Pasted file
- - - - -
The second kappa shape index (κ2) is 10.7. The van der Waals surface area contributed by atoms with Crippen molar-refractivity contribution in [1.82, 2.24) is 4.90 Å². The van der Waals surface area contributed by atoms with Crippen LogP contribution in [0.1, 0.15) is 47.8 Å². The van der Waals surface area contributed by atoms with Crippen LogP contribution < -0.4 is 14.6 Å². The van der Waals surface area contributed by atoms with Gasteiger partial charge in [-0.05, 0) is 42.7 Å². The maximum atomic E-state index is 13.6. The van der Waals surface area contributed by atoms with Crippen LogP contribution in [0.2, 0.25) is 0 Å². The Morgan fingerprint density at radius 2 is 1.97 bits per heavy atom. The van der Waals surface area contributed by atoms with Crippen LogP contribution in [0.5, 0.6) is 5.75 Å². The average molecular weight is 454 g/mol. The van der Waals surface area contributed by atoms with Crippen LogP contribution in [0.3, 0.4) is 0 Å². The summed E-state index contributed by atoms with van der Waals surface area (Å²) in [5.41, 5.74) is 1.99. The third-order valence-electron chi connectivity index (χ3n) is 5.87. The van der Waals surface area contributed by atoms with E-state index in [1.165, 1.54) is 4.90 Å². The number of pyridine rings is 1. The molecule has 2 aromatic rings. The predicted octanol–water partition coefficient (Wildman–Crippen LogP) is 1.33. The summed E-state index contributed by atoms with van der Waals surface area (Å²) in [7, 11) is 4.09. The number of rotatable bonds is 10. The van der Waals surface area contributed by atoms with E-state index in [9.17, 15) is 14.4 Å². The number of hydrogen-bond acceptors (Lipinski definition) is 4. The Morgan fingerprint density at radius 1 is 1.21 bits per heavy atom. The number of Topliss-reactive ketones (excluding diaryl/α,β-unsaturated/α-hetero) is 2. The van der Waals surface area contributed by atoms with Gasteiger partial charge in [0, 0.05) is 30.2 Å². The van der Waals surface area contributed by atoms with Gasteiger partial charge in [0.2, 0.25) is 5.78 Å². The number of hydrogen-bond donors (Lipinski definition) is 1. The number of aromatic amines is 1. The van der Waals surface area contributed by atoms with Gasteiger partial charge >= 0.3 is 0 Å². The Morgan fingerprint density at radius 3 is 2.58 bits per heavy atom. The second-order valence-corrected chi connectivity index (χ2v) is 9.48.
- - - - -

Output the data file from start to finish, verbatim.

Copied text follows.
The second kappa shape index (κ2) is 10.7. The van der Waals surface area contributed by atoms with Crippen molar-refractivity contribution in [1.82, 2.24) is 4.90 Å². The van der Waals surface area contributed by atoms with Crippen LogP contribution in [0.1, 0.15) is 47.8 Å². The van der Waals surface area contributed by atoms with Crippen LogP contribution < -0.4 is 14.6 Å². The van der Waals surface area contributed by atoms with Gasteiger partial charge in [-0.05, 0) is 42.7 Å². The maximum atomic E-state index is 13.6. The van der Waals surface area contributed by atoms with Crippen LogP contribution in [0.2, 0.25) is 0 Å². The Morgan fingerprint density at radius 2 is 1.97 bits per heavy atom. The van der Waals surface area contributed by atoms with Crippen LogP contribution in [0.5, 0.6) is 5.75 Å². The average molecular weight is 454 g/mol. The van der Waals surface area contributed by atoms with Crippen LogP contribution in [0.3, 0.4) is 0 Å². The summed E-state index contributed by atoms with van der Waals surface area (Å²) in [5.41, 5.74) is 1.99. The third-order valence-electron chi connectivity index (χ3n) is 5.87. The van der Waals surface area contributed by atoms with E-state index in [1.165, 1.54) is 4.90 Å². The number of pyridine rings is 1. The molecule has 2 aromatic rings. The predicted octanol–water partition coefficient (Wildman–Crippen LogP) is 1.33. The summed E-state index contributed by atoms with van der Waals surface area (Å²) in [7, 11) is 4.09. The number of rotatable bonds is 10. The van der Waals surface area contributed by atoms with E-state index in [9.17, 15) is 14.4 Å². The number of hydrogen-bond acceptors (Lipinski definition) is 4. The Morgan fingerprint density at radius 1 is 1.21 bits per heavy atom. The number of Topliss-reactive ketones (excluding diaryl/α,β-unsaturated/α-hetero) is 2. The van der Waals surface area contributed by atoms with Gasteiger partial charge in [0, 0.05) is 30.2 Å². The van der Waals surface area contributed by atoms with Gasteiger partial charge in [0.2, 0.25) is 5.78 Å². The number of hydrogen-bond donors (Lipinski definition) is 1. The number of aromatic amines is 1. The van der Waals surface area contributed by atoms with Gasteiger partial charge >= 0.3 is 0 Å². The Morgan fingerprint density at radius 3 is 2.58 bits per heavy atom. The second-order valence-corrected chi connectivity index (χ2v) is 9.48.